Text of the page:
How To Turn Work Stories Into Award-winning Comedy
Former police officer Alfie Moore brings his stand-up comedy back to Yorkshire
We often dismiss the multitude of talent shows that have taken over Saturday night TV but when one takes a man from the police service and sees him support stand-up comedians such as Sarah Millican, well you have to take notice.
This is the story of Alfie Moore, long time police officer for Humberside, now award winning comedian and writer. Alfie Moore is coming to Yorkshire this April, performing at the Settle Stories Festival. This is made all the more exciting by his continued on stage success. Fresh from a sell-out run at Edinburgh Fringe, Alfie brings his show 'The Naked Stun' back to Yorkshire where it all began.
A story festival is the perfect fit for Alfie Moore's stand-up which grew from the interesting and sometimes bizarre experiences of 18 years in the police force. Alfie's talent is finding the hilarious and feeding our fascination with the inner workings of law-enforcement. However, respect and admiration for the work that his former colleagues continue to do remains integral to his performance and identity in the public eye. Needless to say he has the support of current and former police - with stories of their own - but it's continued support from the BBC which has made him an emerging name in UK comedy.
We caught up with Alfie during his UK tour to find out more about his incredible journey of the last few years.
How long have you been doing stand-up comedy? How did you get into it initially?
Just over 8 years. First time I performed was when I entered a new act stand-up competition and got through to the final stages which gave me the encouragement to think I might be onto something.
Settle Stories Festival will be a small venue; will this affect your performance and material?
I definitely don't think stadium tours are the best format for stand-up. I think intimate venues are perfect as they create a great atmosphere and allow you to interact with the audience much more than if you were on a high stage in a bigger theatre.
How about radio, does it differ from live shows?
Well my 'It's A Fair Cop' BBC Radio 4 show is recorded live at a 300 seat theatre and so it's the same energy and buzz that you'd get from a regular live theatre show.
It's a great feeling when the live shows go well but I'd have to say that the radio show is more significant to my profile as I know that a lot of people will hear it when it airs. I was very fortunate that the BBC gave me the prime 6.30pm slot which goes out to an average audience of 1.4million and so suddenly a lot of people know who you are which leads to other opportunities.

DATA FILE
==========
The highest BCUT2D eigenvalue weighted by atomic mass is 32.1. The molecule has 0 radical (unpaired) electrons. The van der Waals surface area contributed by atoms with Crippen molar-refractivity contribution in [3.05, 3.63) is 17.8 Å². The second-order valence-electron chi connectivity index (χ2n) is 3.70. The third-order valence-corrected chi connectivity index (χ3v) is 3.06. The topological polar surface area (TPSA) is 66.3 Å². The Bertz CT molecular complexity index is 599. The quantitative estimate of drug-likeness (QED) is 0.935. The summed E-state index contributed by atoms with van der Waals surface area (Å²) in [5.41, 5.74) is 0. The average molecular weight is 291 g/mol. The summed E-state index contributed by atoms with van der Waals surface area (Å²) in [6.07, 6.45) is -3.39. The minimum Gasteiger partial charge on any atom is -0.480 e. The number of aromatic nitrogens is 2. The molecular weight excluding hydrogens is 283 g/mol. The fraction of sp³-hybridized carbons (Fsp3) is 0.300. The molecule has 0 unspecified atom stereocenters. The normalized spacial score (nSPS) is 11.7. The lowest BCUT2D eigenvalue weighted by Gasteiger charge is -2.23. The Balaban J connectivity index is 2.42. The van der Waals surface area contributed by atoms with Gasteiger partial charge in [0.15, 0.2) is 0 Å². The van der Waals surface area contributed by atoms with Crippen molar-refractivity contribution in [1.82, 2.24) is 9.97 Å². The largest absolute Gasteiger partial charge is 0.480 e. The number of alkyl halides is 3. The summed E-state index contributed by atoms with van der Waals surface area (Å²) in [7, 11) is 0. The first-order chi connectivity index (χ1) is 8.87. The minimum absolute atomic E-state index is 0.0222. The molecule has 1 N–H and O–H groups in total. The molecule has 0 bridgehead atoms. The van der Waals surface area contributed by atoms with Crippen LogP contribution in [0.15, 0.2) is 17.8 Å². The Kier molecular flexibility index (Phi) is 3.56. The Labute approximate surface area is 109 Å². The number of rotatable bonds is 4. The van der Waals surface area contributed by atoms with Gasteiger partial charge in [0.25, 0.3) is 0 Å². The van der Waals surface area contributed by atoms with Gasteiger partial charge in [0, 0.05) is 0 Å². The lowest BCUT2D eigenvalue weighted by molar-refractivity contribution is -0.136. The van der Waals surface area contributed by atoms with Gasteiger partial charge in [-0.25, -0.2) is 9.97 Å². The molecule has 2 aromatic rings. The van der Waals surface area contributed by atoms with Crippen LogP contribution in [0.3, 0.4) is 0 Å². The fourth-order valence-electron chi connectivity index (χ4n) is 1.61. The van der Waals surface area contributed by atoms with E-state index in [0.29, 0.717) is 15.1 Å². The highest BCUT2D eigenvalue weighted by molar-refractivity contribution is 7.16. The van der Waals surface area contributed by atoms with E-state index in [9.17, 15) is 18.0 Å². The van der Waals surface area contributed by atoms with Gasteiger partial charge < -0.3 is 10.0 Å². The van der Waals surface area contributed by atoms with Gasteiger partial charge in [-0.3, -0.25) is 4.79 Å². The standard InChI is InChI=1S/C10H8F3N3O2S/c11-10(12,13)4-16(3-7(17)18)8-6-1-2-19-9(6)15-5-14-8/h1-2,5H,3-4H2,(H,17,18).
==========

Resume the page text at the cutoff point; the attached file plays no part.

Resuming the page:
Storytelling plays a huge role in your work, lots of the other performers use fiction and make-believe in their work but yours revolves around real events. Is every story based on a real event or do you take artistic liberties?
Definitely the vast majority of what I talk about has actually happened. I'm very fortunate to have been a police officer for all those years. Not just because it was a very exciting and rewarding career but also because it gave me so much material to work with. If I'd been a plumber, me telling stories about 12mm copper pipe probably wouldn't have been as interesting...
Why do you think stand-up comedy about the justice system/police is so popular and well-received in the UK?
I think policing is just one of those subjects that people find intriguing that's why police TV shows and copumentaries are so popular. People want to know the quirky and interesting facts - the inside story, and I can give them that.
You've supported some really big names now, who has been your favourite comedian to support?
I think Russell Kane is extremely talented and I don't think we've seen the best of him yet.
I have to ask: do you plan on returning to the police in the future?
I honestly don't know. I'm a big fan of our boys and girls in blue and still believe quite passionately that we have the finest police service in the world. They are having a really tough time with the public sector cuts at the moment and I still think that I could contribute in a positive way. If the right role came up and it was logistically doable I'd certainly consider going back for a while in some capacity.
See Alfie Moore's show 'The Naked Stun' at the Settle Stories Festival on Friday 1st April at 7.15pm in Settle Victoria Hall.
Tickets & Info: http://settlestories.org.uk/Naked-Stun
Written by Melissa Neall
How To Turn Work Stories Into Award-winning Comedy, 12th March 2016, 18:00 PM